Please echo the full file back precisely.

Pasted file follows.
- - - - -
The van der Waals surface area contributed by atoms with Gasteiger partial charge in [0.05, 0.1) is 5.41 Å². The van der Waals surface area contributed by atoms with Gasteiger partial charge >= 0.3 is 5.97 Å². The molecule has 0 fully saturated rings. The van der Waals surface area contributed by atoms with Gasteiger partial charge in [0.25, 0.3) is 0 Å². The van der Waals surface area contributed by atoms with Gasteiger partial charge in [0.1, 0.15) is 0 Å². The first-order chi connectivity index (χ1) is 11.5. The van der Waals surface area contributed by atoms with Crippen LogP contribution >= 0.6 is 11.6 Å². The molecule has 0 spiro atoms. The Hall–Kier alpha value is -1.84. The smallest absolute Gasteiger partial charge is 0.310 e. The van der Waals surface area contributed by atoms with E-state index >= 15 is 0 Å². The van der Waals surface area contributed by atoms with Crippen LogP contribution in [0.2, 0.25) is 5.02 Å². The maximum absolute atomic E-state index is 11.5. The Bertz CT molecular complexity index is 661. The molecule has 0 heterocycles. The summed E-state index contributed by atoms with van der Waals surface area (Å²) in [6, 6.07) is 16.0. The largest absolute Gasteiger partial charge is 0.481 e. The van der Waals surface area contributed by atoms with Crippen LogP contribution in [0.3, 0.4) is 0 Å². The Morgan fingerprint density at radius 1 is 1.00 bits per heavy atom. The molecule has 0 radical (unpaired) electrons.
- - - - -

The van der Waals surface area contributed by atoms with Gasteiger partial charge in [0.05, 0.1) is 5.41 Å². The van der Waals surface area contributed by atoms with Gasteiger partial charge >= 0.3 is 5.97 Å². The molecule has 0 fully saturated rings. The van der Waals surface area contributed by atoms with Gasteiger partial charge in [0.25, 0.3) is 0 Å². The van der Waals surface area contributed by atoms with Gasteiger partial charge in [0.1, 0.15) is 0 Å². The first-order chi connectivity index (χ1) is 11.5. The van der Waals surface area contributed by atoms with Crippen LogP contribution >= 0.6 is 11.6 Å². The molecule has 0 spiro atoms. The Hall–Kier alpha value is -1.84. The smallest absolute Gasteiger partial charge is 0.310 e. The van der Waals surface area contributed by atoms with E-state index >= 15 is 0 Å². The van der Waals surface area contributed by atoms with Crippen LogP contribution in [0.2, 0.25) is 5.02 Å². The maximum absolute atomic E-state index is 11.5. The Bertz CT molecular complexity index is 661. The molecule has 0 heterocycles. The summed E-state index contributed by atoms with van der Waals surface area (Å²) in [6, 6.07) is 16.0. The largest absolute Gasteiger partial charge is 0.481 e. The van der Waals surface area contributed by atoms with Crippen LogP contribution in [0.3, 0.4) is 0 Å². The Morgan fingerprint density at radius 1 is 1.00 bits per heavy atom. The molecule has 0 radical (unpaired) electrons.